rocks and generating soil, surface debris and sediments.  Special
emphasis on chemical equations explaining oxidation, hydration, and
carbonation of silicate minerals.
Sediments and sedimentary rocks:  Source and nature of sediments;
sedimentary textures and stratification; environments of deposition;
lithification processes; classificaiton and description of sedimentary
Metamorphism and metamorphic rocks:  Factors controlling metamorphism;
examples of metamorphic environments and their relationship to igneous
processes.  Exposure to P-T phase diagrams; geothermal gradient.
Mass wasting:  Relationships between slope, strength and stress in
determining the probability of mass wasting.  Processes of mass
wasting as free fall, sliding, flowage, creep, and liquification.
Glaciers and glaciation:  What is a glacier?  Conditions necessary
for the formation of a glacier.  Formation of Alpine and Continental
glaciers and their effect on the landscape.  Pleistocene geology.
Underground water:  Efluent vs. Influent streams and the movement of
groundwater, recharge of ground water, artesiam systems, karst topo-
graphy, hotsprings and geysers.
Running Water:  Precipitation and stream flow.  Analysis of stream
parameters as capacity, load, discharge, etc.  Energy requirements
necessary for erosion, transportation, or deposition.  Features of
stream valleys, cycles of erosion, stream patterns and stream types.
Wind action:  Erosion by wind, transportation of sand/dust sized
particles, deposition of sand and the classification of dunes, desert
Oceans and shorelines:  Origin and distribution of oceanic sediments.
The sea wave as a transporter of energy.  Features formed by erosion,
transportation of sediment, and subsequence deposition.  Introduction
to sedimentary facies and transgressive-regressive sequences.
Evolution of coastlines.
Structural deformation of rocks:  Classification of folds and faults.
Elastic Rebound Theory, the nature of seismic energy, and its use to
analyze the Earth's interior.
Earthquakes:  Open-ended Richters and Modified Mercalli Intensity
Scale.  Distribution of hypercenter/epicenters, fault types causing
quakes, association with volcanism.  California as a seismic hazard.
Tectonic Theory:  Continental Drift as proposed by Wegener, Convection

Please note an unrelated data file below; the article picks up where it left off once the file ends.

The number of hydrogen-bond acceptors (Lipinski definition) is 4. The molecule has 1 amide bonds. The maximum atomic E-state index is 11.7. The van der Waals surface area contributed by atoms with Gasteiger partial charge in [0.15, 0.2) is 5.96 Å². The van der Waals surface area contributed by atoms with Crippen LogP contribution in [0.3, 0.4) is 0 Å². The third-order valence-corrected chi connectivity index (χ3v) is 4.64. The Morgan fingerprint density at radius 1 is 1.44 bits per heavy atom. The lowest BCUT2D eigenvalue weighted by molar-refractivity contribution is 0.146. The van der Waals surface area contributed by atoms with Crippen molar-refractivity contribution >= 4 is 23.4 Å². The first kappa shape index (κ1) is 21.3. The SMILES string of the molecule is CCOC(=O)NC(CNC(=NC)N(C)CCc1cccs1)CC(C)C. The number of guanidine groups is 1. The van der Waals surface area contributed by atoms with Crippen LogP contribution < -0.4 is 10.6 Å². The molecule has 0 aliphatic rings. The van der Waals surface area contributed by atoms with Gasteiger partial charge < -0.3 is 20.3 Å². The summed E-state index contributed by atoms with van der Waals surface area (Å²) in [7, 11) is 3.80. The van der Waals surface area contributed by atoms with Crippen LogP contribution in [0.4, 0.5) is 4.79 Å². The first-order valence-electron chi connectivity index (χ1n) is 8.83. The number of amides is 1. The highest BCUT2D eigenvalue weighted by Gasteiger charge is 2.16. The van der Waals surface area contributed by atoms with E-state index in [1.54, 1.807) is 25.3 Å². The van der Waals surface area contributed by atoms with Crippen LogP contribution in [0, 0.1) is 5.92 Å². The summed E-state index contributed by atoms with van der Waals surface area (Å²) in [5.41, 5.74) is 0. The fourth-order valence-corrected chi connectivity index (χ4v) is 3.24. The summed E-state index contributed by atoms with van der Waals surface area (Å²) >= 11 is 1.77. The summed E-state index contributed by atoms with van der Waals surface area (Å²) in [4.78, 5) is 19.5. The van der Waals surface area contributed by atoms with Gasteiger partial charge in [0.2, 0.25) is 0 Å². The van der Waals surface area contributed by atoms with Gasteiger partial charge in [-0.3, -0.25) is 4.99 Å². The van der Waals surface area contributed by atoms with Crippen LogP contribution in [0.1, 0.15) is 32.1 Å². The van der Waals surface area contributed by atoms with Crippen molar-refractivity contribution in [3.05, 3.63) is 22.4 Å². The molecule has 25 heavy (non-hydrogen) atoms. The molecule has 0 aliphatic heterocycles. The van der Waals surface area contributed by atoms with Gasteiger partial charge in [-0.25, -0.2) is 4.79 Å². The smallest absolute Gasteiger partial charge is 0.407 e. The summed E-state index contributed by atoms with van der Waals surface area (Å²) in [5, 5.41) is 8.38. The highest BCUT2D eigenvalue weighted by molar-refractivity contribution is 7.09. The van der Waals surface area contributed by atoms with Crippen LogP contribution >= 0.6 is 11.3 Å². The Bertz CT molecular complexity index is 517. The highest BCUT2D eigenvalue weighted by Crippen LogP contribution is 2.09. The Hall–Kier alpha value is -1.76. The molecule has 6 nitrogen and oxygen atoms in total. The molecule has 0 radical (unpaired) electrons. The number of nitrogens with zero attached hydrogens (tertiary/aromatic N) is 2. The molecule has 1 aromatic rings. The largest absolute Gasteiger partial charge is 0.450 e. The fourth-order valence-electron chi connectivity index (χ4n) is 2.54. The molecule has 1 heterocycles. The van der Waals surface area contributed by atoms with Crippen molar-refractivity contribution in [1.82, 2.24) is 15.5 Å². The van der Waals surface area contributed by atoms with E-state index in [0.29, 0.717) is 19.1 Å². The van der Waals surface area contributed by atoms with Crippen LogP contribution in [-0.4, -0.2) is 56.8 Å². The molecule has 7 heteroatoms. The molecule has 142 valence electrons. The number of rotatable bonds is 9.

Cell Theory, Paleomagnetism and the development of seafloor spreading.
Discussion draws heavily the distribution and nature of volcanism and
seismic activity.
Plate Tectonic Theory:  The development of modern plate tectonic theory.
Detailed analysis of constructive, destructive, and passive plate

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Evaluation of student performance will be determined through examina-
tion (written and/or objective) and through at least one of the
following written assignments:  Comprehensive research paper, analytic
essay, report and book reviews, extra credit reports, or field
assessment.  Students will be required to master textbook and re-
search material independently outside class.

Methods of Evaluation/Basis of Grade.
Writing: Assessment tools that demonstrate writing skill and/or require students to select, organize and explain ideas in writing.Writing
15 - 30%
Written homework, Reading reports, Essay exams, Term papers
Problem solving: Assessment tools, other than exams, that demonstrate competence in computational or non-computational problem solving skills.Problem Solving
0 - 10%
Homework problems, Exams
Skill Demonstrations: All skill-based and physical demonstrations used for assessment purposes including skill performance exams.Skill Demonstrations
0 - 0%
Exams: All forms of formal testing, other than skill performance exams.Exams
60 - 75%
Multiple choice, True/false, Matching items, Completion
Other: Includes any assessment tools that do not logically fit into the above categories.Other Category
0 - 0%

Representative Textbooks and Materials:
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THE EARTH:  Tarbuk